Let’s Try This Again: Day 1 of the Paleo Diet

on April 12 | in Individual Improvement, Inspirations | by | with Comments Off on Let’s Try This Again: Day 1 of the Paleo Diet

By Warren Dew (Own work) [CC-BY-SA-3.0], via Wikimedia Commons

Yesterday was our first day on the paleo diet. We, my wife and I, are giving it a try for 30 days in the hopes of slimming down, gaining energy, and all the other things you hope for when you start a diet.

If you’re looking to try something new for body health, maybe you should join us! Or if you’re an old paleo pro and have tips for a newbie, I’m all ears. 🙂

There’s many reasons we decided to get all pre-agricultural:

  • After floundering out of my last diet debacle, the paleo diet has come up again and again. Of course, in my daily reading and syndication of articles for the home page – but also from a pregnant friend and random searches for things like “boundless energy” (a beloved personal mantra of mine). I don’t always listen to synchronicity, but I’m going to on this.
  • My issues with salt and her issues with sugar make the paleo diet an appropriate structure for both of us. And of course, when both people in a couple get on a diet it’s so much easier.
  • We’re also hoping the stabilization of blood sugar from both diet and exercise will translate to stabilized emotions. In other words, in mind and body, we’re hoping for a more even keel from paleo.
  • It is clear, from recent events, that life calls us to change away from our current dietary approach. The summons of life indicates that it is time to move on.

The Journey Here: Veganism, Bulletproof, Atkins, Ayurvedic

We’ve done a lot of diets. Here’s a little background on my fairly recent dietary explorations:

  • Being vegan was, for us, more about animal rights to quality life than it was about diet. We still do our best to keep things humane, of course, and we were vegan for (I think) seven years or so. It didn’t survive my wife’s pregnancy – that’s not saying it’s her fault, I was all-too-eager to jump back into animal products out of feelings of fatigue from, I think, hormonal issues. The only time I was thin during veganism was when I didn’t actually have a job – when I was a solo contractor, I was much more active. When I returned to the cubicle wars, I gained all the weight back.
  • After a bit of free-wheeling and after joining my current company where it’s nearly all telecommuting, I decided to make moves back to health. I was alone on that one, and stumbled into the Bulletproof diet around the same point that I transferred to a standing desk. I lost about twenty pounds, and that weight’s stayed off. I quit the diet because I was feeling heavy with cholesterol and the financial aspects of heavily emphasizing grass-fed meat weren’t awesome. Also, I’d plateaued after the twenty pounds, digressing instead of progressing in health.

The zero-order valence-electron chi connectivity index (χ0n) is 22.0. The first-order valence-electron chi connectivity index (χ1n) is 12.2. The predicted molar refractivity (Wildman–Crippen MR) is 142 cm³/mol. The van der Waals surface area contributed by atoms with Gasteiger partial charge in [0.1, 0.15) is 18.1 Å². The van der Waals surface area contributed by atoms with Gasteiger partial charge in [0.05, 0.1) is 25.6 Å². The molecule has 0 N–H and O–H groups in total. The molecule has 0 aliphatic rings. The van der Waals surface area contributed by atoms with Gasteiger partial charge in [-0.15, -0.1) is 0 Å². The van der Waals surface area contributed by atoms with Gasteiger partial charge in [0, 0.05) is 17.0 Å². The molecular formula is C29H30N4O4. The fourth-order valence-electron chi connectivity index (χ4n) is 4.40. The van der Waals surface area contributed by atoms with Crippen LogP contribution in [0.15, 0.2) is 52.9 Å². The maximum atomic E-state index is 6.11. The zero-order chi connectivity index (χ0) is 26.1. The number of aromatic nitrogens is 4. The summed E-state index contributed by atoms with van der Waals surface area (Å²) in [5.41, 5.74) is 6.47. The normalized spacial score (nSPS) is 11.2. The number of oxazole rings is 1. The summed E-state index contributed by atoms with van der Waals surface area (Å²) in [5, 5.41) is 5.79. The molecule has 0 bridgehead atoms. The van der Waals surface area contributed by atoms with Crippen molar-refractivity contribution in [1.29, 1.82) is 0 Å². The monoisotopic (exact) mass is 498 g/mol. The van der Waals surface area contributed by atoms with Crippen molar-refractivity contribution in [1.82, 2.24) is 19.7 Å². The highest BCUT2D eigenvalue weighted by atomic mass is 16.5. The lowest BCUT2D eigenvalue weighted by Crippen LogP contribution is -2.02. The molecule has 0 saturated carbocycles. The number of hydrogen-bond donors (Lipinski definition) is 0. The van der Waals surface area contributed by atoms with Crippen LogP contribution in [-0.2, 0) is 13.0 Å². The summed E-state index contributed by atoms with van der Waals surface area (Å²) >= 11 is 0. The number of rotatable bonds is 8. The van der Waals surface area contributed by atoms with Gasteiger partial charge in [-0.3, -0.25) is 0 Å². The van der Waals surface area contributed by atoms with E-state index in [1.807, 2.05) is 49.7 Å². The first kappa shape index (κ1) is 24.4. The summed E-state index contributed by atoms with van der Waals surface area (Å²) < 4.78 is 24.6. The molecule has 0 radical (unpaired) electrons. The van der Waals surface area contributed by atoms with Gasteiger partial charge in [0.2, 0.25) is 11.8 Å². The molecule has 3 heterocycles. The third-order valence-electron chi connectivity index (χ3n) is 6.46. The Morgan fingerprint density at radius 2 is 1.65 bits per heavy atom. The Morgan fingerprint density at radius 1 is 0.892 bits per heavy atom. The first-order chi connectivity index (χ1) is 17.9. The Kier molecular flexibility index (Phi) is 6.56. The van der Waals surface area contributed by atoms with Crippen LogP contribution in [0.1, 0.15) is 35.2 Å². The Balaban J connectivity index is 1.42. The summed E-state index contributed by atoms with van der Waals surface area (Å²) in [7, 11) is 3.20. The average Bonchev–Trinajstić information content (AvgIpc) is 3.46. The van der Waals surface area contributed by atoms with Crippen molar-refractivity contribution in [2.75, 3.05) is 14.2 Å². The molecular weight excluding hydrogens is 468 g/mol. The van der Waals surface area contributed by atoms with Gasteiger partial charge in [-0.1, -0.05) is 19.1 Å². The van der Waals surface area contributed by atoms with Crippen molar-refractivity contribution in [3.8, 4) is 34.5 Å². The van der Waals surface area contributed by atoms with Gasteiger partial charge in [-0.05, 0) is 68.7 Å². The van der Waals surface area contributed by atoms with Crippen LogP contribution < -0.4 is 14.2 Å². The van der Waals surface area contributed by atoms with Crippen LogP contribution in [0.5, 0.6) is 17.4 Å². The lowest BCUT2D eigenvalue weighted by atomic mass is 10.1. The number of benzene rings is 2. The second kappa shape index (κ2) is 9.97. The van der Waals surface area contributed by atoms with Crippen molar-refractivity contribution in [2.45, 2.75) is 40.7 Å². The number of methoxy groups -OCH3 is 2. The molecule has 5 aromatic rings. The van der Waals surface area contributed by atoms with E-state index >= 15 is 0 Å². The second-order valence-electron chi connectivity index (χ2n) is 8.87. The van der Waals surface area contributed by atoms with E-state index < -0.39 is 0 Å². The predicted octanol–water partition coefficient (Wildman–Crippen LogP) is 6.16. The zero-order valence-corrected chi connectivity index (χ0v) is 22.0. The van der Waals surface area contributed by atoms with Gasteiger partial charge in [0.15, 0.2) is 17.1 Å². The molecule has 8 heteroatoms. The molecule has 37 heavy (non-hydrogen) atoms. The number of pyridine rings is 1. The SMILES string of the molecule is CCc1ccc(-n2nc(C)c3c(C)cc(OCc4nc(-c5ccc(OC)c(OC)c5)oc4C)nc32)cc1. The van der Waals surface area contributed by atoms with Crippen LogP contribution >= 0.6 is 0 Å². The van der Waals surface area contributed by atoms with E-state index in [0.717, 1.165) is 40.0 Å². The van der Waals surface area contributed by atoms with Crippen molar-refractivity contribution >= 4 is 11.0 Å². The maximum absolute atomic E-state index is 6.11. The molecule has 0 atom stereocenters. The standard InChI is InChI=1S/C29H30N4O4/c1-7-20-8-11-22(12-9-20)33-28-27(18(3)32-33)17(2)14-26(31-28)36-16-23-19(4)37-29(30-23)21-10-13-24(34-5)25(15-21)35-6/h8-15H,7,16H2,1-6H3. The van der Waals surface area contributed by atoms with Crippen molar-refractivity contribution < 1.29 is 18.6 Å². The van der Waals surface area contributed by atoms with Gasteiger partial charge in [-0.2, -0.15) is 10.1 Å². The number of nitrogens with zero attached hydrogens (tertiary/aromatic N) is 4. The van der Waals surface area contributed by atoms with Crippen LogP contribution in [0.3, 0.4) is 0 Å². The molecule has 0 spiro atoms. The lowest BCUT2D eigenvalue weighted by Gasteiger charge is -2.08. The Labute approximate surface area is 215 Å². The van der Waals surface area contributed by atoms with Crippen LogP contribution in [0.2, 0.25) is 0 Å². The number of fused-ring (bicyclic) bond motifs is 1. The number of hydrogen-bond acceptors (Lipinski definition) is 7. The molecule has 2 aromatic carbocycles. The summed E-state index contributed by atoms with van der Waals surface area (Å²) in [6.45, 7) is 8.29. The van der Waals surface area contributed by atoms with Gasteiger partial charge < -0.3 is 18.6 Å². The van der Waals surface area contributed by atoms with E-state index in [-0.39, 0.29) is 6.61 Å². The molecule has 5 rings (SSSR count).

• Never one to quickly learn, I shortly thereafter did a short couple weeks of Atkins. I didn’t gain any weight, but the cholesterol feeling stayed with me (of course) and I acquired a new sensitivity to salt. Even as I write this, I can’t tolerate salt so well anymore. Perhaps some people do well on Atkins, but it’s clearly not a fit for me.
  • I moved to Ayurvedic principles, with varying degrees of success. Again, no more weight loss but I didn’t keep to it all that well. It’s not structured enough for me; I have a deep fondness for food and need hard lines in the sand to define the space I can walk around in.
  • So now, off into the land of no grains! We’re going to keep the meat somewhat low, and even after one day I have a feeling of greater lightness and more energy. It could of course all be in my head, but I know my blood pressure well and it’s already had a slight drop. Damn salt.

The Paleo Diet

The paleo diet faces a lot of criticisms, as does any diet movement. The idea is to eat like people ate some 15,000 years ago. That means no grains or animals fed on grains, most significantly, but also means no dairy, legumes, or potatoes. Happily for me, it means avoiding refined salt and, unhappily for my wife, it means avoiding refined sugar. That leaves fish, grass-fed meat, eggs, vegetables, fruit, and nuts on the table. I’m still a newbie at all this, but I’m charmed by the idea that I can eat as much as I want in the approved categories. I’m not charmed by the common emphasis on meat – I haven’t done so well physically in the worlds of heavy meat eating. Nevertheless, I haven’t done so well physically without any meat at all either.

So, we’re adapting the paleo diet with some key changes:

  • We’re not seeking a huge emphasis on meat. On top of health, there’s still the animal rights issue with most ways meat is produced these days. So I’m struggling to love my leafy greens more than bagels once again.
  • We’re going to allow a single dairy item: grass-fed butter. The best thing by far about the Bulletproof diet is, to me, Bulletproof coffee. When we went shopping to stock up for this foray there it was in all its beautiful glory: unsalted Kerrygold butter. Oh, this is going down.

Neither of those make the diet fundamentally un-paleo; butter certainly shouldn’t be had in a strict paleo diet but some paleo advocates say grass-fed butter is a good exception. And the whole meat-to-vegetable ratio just depends on who you ask.

So Here We Go

If I have any success at all, and the first indications seem to indicate that I will, I’ll report back here. Every time I try again to find a diet that works specifically for me, I get all excited and enthusiastic about it.

If you’re trying to figure out how to improve your body physically – won’t you come along and try the paleo diet with me? This might be the sign you were hoping for – and it’s always more fun to try things for the first time with others.


Links to Get Started on Paleo

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